WASHINGTON — Every time Hillary Clinton is on the ropes — as she was Wednesday after lackluster showings in Indiana and North Carolina — her fallback is always the same: Count Florida's and Michigan's votes.
But even her campaign acknowledges that squeezing all the votes out of Florida's Jan. 29 primary can't deliver her the Democratic nomination. And Florida Democrats in an appeal that the Democratic Party's rules committee will hear at the end of the month, are only asking for half.
''It's time to move on,'' said Dan Gelber of Miami Beach, the Democratic leader in the Florida House whose endorsement of Obama on Wednesday was the first by a Florida superdelegates to take sides since late February. ``I want to do anything I can to get people moving toward Obama and worrying about November. We've got to end this current race as quickly as possible.''
Other undecided elected officials and party leaders in Florida were in no rush to take sides. U.S. Rep. Allen Boyd, who represents a conservative area in Florida's Panhandle, said he remains ''unpledged and uncommitted'' and plans to stay that way.
Though Clinton sounded conciliatory toward Obama in her nationally televised speech after Tuesday's primaries, she also made clear that she wasn't giving up her bids for Florida and Michigan. The national party isn't counting her victories in the states because they voted out of turn.
The national party is slated to reconsider counting the delegates from Florida and Michigan on May 31. But Clinton campaign officials acknowledged that the best possible outcome wouldn't close her 150-plus delegate gap with Obama.
Clinton would net 38 delegates if Florida got back its entire slate of 188 pledged delegates to the convention; the appeal to the national party asks for half, or 94.
Two of her national co-chairs in Florida, U.S. Reps. Alcee Hastings of Miramar and Debbie Wasserman Schultz of Weston, called for Clinton to continue competing, though the prospects seem dim.
''I don't have any realistic belief that there's anything other than a steeper climb than there was yesterday. Do the math,'' Hastings said. "Anything, as you know in politics, is possible, but the probability is that it's unlikely she will be able to overcome the crush of the numbers.''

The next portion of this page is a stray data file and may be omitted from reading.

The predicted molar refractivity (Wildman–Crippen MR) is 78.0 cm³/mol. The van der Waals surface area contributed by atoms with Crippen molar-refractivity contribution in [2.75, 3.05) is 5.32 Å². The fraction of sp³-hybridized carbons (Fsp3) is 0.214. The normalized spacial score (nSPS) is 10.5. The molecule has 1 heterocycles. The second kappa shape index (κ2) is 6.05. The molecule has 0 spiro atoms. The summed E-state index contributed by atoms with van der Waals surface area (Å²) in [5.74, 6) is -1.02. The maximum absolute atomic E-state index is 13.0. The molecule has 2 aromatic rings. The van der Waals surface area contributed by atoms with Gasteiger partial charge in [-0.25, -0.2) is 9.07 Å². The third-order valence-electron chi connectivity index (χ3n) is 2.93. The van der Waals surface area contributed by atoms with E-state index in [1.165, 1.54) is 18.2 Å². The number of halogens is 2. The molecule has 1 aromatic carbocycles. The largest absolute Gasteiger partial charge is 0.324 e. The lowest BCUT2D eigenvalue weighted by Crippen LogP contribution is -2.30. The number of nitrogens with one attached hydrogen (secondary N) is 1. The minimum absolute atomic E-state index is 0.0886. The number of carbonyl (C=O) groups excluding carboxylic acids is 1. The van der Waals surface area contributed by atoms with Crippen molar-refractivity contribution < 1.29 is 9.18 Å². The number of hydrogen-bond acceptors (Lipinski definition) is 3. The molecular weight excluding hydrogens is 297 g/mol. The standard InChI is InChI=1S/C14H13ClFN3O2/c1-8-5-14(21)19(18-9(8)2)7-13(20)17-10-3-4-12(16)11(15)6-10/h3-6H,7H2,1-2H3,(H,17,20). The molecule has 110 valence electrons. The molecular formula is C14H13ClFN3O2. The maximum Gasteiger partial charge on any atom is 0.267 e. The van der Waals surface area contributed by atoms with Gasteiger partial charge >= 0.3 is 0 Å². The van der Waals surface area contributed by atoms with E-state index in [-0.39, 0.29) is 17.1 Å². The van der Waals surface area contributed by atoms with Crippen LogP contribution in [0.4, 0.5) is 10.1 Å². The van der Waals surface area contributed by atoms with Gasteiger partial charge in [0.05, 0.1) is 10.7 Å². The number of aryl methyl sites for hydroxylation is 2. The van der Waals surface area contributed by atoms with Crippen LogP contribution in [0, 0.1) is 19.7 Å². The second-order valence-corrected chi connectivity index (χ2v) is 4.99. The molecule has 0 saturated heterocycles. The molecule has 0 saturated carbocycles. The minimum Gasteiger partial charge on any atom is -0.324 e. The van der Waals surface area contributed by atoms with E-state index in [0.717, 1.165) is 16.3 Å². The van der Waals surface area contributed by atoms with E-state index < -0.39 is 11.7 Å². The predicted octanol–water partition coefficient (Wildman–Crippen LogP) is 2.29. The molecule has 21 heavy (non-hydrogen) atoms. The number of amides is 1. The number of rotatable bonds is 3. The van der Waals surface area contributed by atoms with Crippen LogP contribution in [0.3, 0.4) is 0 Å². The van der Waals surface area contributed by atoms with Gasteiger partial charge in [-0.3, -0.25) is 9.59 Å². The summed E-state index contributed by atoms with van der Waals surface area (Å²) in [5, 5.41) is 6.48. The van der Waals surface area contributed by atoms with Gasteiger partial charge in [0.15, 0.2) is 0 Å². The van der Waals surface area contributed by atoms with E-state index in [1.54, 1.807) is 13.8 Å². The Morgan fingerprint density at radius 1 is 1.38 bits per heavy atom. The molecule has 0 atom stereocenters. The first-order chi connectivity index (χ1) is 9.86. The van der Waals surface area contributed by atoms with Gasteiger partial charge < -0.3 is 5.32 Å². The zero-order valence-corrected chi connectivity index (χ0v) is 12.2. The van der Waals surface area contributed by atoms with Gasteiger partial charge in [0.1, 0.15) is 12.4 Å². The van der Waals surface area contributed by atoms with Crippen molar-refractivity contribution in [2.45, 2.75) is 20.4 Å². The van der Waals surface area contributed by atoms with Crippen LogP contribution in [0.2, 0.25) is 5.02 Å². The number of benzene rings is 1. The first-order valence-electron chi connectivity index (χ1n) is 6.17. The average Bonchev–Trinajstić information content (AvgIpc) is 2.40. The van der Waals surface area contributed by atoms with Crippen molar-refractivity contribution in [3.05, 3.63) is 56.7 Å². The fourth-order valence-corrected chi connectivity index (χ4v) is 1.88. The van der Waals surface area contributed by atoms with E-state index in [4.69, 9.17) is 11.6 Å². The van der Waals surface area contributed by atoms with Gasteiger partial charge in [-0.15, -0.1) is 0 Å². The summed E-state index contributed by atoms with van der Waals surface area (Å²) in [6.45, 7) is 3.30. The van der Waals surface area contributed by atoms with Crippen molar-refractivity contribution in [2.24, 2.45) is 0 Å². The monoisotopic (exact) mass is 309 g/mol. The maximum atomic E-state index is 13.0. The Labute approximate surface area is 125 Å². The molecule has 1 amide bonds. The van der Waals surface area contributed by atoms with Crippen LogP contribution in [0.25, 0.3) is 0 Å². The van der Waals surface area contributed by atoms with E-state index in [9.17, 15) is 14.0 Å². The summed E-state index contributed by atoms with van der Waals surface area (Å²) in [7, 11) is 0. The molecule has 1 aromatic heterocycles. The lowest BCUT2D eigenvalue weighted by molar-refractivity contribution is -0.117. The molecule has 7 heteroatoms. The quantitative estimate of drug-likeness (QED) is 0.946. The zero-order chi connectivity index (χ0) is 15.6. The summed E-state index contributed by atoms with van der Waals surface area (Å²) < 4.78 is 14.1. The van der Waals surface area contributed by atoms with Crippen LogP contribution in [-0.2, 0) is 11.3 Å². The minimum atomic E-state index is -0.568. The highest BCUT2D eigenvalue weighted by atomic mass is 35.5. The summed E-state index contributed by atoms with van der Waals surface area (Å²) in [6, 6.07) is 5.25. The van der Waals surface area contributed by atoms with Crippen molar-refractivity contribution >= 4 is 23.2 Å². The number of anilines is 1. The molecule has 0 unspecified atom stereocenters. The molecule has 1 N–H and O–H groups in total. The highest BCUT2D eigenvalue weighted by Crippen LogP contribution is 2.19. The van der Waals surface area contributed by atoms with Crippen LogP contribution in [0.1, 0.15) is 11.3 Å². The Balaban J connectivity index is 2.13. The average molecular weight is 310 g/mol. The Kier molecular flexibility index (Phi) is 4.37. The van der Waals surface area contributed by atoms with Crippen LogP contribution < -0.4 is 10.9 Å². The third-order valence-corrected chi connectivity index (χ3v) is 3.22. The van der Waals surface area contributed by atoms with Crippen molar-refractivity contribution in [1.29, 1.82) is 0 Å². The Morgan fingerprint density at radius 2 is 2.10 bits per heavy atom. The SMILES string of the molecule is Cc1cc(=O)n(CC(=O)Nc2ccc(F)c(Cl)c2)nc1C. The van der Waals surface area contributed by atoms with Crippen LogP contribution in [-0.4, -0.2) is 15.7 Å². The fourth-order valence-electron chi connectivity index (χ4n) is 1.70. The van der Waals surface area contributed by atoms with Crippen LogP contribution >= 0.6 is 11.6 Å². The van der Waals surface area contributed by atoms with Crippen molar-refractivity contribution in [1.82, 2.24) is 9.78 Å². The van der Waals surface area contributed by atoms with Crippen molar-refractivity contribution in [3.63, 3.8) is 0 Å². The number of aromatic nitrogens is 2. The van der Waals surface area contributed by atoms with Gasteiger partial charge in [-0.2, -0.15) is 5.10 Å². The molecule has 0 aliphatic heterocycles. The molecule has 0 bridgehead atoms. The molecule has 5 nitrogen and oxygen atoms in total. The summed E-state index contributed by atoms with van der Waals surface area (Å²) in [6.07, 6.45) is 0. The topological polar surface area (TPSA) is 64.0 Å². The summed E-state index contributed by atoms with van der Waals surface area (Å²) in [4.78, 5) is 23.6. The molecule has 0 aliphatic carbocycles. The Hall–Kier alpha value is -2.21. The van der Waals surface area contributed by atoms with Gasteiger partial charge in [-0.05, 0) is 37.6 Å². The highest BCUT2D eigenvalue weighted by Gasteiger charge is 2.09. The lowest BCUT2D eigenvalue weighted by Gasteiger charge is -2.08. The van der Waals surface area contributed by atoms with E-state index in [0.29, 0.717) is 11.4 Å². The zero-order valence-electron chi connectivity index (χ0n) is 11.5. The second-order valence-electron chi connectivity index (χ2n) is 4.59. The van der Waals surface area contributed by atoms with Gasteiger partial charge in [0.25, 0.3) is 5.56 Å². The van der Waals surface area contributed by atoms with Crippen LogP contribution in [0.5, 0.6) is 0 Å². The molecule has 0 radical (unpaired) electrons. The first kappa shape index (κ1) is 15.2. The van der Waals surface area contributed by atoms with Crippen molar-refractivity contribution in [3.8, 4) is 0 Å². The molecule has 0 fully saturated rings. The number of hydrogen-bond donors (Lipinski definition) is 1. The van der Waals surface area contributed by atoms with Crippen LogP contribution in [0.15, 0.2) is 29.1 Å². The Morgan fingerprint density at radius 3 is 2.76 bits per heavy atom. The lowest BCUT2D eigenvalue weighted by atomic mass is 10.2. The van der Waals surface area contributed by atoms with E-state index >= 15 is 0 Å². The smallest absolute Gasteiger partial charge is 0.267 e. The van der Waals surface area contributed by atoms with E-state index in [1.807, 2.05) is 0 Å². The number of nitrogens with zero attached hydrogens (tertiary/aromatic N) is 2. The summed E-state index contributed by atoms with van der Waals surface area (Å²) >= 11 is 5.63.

One of the campaign's top fundraisers in Florida, Chris Korge, said he expects the national party to seat the entire Florida delegation and half of the slate from Michigan, where Obama took his name off the ballot. But the Clinton campaign can't dangle those victories in front of undecided superdelegates until the states' appeals are heard at the end of the month, just three days before the last states vote, Korge said.
''By moving the decision back to May 31, Florida becomes irrelevant,'' he said.
The dispute could have been resolved sooner if Clinton had not been adamant about getting the lion's share of the delegates, said Obama's campaign manager, David Plouffe. The Obama camp has suggested splitting the delegation in half, casting aside Clinton's edge in the primary's popular vote.
''Obviously, there's a lot of discussion about remedies in Florida and we've expressed openness to those,'' Plouffe said. ``I think the Clinton campaign has been less willing to consider anything other than full seating of the delegates, and so we're hopeful that dialogue will continue.''
The Obama campaign alerted the media Wednesday to new supporters in California and North Carolina but did not respond to Gelber's announcement in Florida, a state it has discounted since the national party ruled the state out of bounds last August.
Gelber, who is Jewish, could be a powerful ally for Obama, an antidote to his ex-pastor's criticism of Israel and the Internet-driven smear campaign that links him to Islamic terrorists. A new Gallup poll shows Obama handily beating McCain among Jewish voters nationally but not with as much support as Democratic nominee John Kerry got in 2004.
''Not a single fiber in my body worries that Sen. Obama will not cherish Israel with the same fervor I would expect of any American president,'' Gelber wrote on his blog. ``Anyone who says otherwise is simply trying to exploit passions for Israel for partisan gain -- and that is truly endangering to Israel.''
The latest Quinnipiac Poll shows McCain and Obama in a virtual tie in Florida, 44-43.
''Florida is the one state where we probably suffer the most from lack of campaign activity compared to the rest of the country, and yet it showed a dead heat with us and John McCain,'' Plouffe said. ``We believe Florida is going to be an enormously competitive state in the fall, and we're anxious once we get this nomination behind us to build a winning campaign in the state of Florida.''